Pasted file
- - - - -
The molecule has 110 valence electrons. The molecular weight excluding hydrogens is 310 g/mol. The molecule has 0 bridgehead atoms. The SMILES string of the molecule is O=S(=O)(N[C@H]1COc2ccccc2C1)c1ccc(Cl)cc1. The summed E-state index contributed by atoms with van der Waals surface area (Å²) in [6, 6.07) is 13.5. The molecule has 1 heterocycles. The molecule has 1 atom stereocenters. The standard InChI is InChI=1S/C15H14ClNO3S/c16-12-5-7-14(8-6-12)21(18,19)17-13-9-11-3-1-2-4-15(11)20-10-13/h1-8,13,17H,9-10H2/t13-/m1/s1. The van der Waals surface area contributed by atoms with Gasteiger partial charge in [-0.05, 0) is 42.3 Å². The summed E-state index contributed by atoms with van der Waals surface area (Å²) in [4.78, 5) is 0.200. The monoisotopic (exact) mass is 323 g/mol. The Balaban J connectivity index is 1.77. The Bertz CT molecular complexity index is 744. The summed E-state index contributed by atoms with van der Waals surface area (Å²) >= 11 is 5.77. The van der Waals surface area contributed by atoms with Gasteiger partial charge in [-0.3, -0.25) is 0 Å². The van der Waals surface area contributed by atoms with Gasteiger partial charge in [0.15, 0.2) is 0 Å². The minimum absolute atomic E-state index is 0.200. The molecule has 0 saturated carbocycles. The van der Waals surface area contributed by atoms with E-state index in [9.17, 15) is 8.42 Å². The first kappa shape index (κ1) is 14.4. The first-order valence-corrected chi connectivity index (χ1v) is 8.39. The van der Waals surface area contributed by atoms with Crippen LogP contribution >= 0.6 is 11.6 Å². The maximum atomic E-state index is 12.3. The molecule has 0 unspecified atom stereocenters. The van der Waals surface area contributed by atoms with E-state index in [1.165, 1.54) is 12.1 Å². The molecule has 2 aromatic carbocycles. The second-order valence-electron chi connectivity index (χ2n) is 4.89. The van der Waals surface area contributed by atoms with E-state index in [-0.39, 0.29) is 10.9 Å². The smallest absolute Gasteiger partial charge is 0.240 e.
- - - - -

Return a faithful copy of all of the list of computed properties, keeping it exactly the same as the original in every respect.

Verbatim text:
The molecule has 110 valence electrons. The molecular weight excluding hydrogens is 310 g/mol. The molecule has 0 bridgehead atoms. The SMILES string of the molecule is O=S(=O)(N[C@H]1COc2ccccc2C1)c1ccc(Cl)cc1. The summed E-state index contributed by atoms with van der Waals surface area (Å²) in [6, 6.07) is 13.5. The molecule has 1 heterocycles. The molecule has 1 atom stereocenters. The standard InChI is InChI=1S/C15H14ClNO3S/c16-12-5-7-14(8-6-12)21(18,19)17-13-9-11-3-1-2-4-15(11)20-10-13/h1-8,13,17H,9-10H2/t13-/m1/s1. The van der Waals surface area contributed by atoms with Gasteiger partial charge in [-0.05, 0) is 42.3 Å². The summed E-state index contributed by atoms with van der Waals surface area (Å²) in [4.78, 5) is 0.200. The monoisotopic (exact) mass is 323 g/mol. The Balaban J connectivity index is 1.77. The Bertz CT molecular complexity index is 744. The summed E-state index contributed by atoms with van der Waals surface area (Å²) >= 11 is 5.77. The van der Waals surface area contributed by atoms with Gasteiger partial charge in [-0.3, -0.25) is 0 Å². The van der Waals surface area contributed by atoms with Gasteiger partial charge in [0.15, 0.2) is 0 Å². The minimum absolute atomic E-state index is 0.200. The molecule has 0 saturated carbocycles. The van der Waals surface area contributed by atoms with E-state index in [9.17, 15) is 8.42 Å². The first kappa shape index (κ1) is 14.4. The first-order valence-corrected chi connectivity index (χ1v) is 8.39. The van der Waals surface area contributed by atoms with Crippen LogP contribution >= 0.6 is 11.6 Å². The maximum atomic E-state index is 12.3. The molecule has 0 unspecified atom stereocenters. The van der Waals surface area contributed by atoms with E-state index in [1.165, 1.54) is 12.1 Å². The molecule has 2 aromatic carbocycles. The second-order valence-electron chi connectivity index (χ2n) is 4.89. The van der Waals surface area contributed by atoms with E-state index in [-0.39, 0.29) is 10.9 Å². The smallest absolute Gasteiger partial charge is 0.240 e.